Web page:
Cape eyes changes to land use regulations
Cape Coral City Council got an update Wednesday on two key components of a planned revamp of the city’s land use development regulations as well as the latest on Commercial Activity Center land use.
Vince Cautero, the city’s community development director, told the elected board that there would be a lot to digest during the workshop presentation, as the LUDR is undergoing a dramatic overhaul that started last year.
Wednesday’s topic was land assembly, redevelopment and repurpose, and focused on two specific land uses.
The presentation focused on NC2 (two-story neighborhood commercial) and NC5 (five-story neighborhood commercial), which would create opportunities for development and land aggregation, according to Richard Cannone, of Calvin, Giordano & Associates, the consultants involved in the project.
Many of the NC2 parcels are south of Pine Island Road and run in a north/south direction. Del Prado and Santa Barbara boulevards are examples.
NC5s would create evenly distributed development centers throughout the city, with the “spine” of development on Pine Island Road because of the large parcels, Cannone said.
An example of such development was shown on Diplomat Parkway, where several NC5 and NC2-zoned properties could be clustered together to create a residential/ commercial node.
The city would have to vacate roadway, but would require that an equivalent area of open space is provided. The result would be connected, high-quality development and architecture and diverse pedestrian urban streetscapes.
NC5 land use would also create non-primary street frontages to be designed as “social streets” and centralized publicly accessible green open spaces for use and events, as well as plaza environments, Cannone said.
Residentially, NC5 would have residential components with landscape buffers and vegetated streets, frontages would be landscaped, and create a walkable pedestrian experience.
NC2 districts can satisfy commercial needs within a five-minute walk distance. The rest of the city would be called “walkability deserts,” where a car would be necessary as it would require a 20-minute walking distance to reach a social or commercial base, Cannone said.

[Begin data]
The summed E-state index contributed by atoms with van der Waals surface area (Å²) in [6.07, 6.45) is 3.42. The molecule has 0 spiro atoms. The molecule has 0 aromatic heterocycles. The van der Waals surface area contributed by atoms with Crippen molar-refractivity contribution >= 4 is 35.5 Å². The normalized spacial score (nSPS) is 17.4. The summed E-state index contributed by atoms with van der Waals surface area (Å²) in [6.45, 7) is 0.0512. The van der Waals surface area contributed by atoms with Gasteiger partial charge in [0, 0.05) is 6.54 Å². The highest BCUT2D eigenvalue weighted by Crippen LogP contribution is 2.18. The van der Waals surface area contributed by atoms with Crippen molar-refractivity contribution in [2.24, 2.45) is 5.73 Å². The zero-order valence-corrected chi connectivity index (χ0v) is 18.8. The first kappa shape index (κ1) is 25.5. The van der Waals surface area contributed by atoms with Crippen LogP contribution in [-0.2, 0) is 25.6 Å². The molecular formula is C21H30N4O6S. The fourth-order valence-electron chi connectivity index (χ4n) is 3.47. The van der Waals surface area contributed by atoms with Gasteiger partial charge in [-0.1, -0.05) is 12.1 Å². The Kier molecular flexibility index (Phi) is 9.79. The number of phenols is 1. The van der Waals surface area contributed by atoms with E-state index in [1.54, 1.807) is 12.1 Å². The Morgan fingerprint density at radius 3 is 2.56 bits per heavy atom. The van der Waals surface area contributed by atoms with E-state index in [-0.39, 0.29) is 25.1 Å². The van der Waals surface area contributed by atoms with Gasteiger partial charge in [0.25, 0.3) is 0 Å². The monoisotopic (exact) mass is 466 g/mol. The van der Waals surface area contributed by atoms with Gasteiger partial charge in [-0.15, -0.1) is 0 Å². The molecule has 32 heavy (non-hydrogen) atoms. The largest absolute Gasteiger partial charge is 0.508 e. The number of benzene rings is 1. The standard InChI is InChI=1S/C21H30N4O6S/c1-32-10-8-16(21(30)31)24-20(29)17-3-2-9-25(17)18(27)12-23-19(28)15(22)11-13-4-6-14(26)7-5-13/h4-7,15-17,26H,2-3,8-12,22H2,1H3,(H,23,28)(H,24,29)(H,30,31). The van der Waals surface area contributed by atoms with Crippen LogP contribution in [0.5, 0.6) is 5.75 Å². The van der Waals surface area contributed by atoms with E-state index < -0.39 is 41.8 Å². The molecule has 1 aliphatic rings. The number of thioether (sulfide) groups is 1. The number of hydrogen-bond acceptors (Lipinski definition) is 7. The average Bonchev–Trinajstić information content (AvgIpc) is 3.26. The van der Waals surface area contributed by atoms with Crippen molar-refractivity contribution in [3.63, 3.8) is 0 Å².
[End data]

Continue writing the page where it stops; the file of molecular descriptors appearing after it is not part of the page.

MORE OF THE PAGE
Cautero said it’s too early to discuss how many of these potential districts would be built, but their possibilities could be seen sooner rather than later.
“We might be closer than we think, especially if we promote land assemblage, I think we can,” Cautero said.
Wyatt Daltry, planning team coordinator, gave a presentation on the CAC land use changes update which would provide for residential flexibility in the future land use map for properties detached from commercial potential, while minimizing the potential loss of mixed use and commercial development.
Daltry said certain blocks were amended to CAC between 2004-2010, which had a large amount of residences. The change to CAC removed the potential to build new residences, both single-family and multi-family. In some instances, some undeveloped properties were located between pre-existing duplexes and multi-family residences, making it difficult for those properties to develop.
Proposed language will allow for “detached properties.” The development of duplex and multi-family residential uses in the CAC would be permitted for properties that are detached from commercial opportunities and surrounded by developed residences.
Criteria could include roadway frontage, property size, development characteristics and difficulty of obtaining appropriate commercial size/ depth.
Additional language looks to remove certain restrictions based on type of development and size of property, Daltry said. The changes would result in an overhaul of the CAC, which has not been embraced by the development community.
“Council was concerned that land applicants came and weren’t able to develop and wanted to make it easier to develop the multi-family mix,” Cautero said. “The regulations are very difficult and that’s what we’re trying to tackle.”
Councilmember Rick Williams asked questions, wanting to make sure the new LUDRs are done right.
“This is a huge project and there’s going to be a lot of follow-up. It’s great to say here’s what we want to do, but we have 124 square miles to implement it on,” Williams said. “We have a lot of residents spread out all over the city that will be impacted.”
“We wanted to give an overall overview where we were headed. Right now there are so many commercial districts in the city that it can be overwhelming,” Cannone said. “This will simplify it and regulate it by height to differentiate them.”
The draft land development code is expected to be completed by September, with two public hearings and map changes presented to the Planning & Zoning Commission, with revisions if necessary in October or November.
The ordinance would get its first reading, with City Council approval of the Land Development Code and revisions in November or December. Adoption of the code by city council could come just before or after the New Year.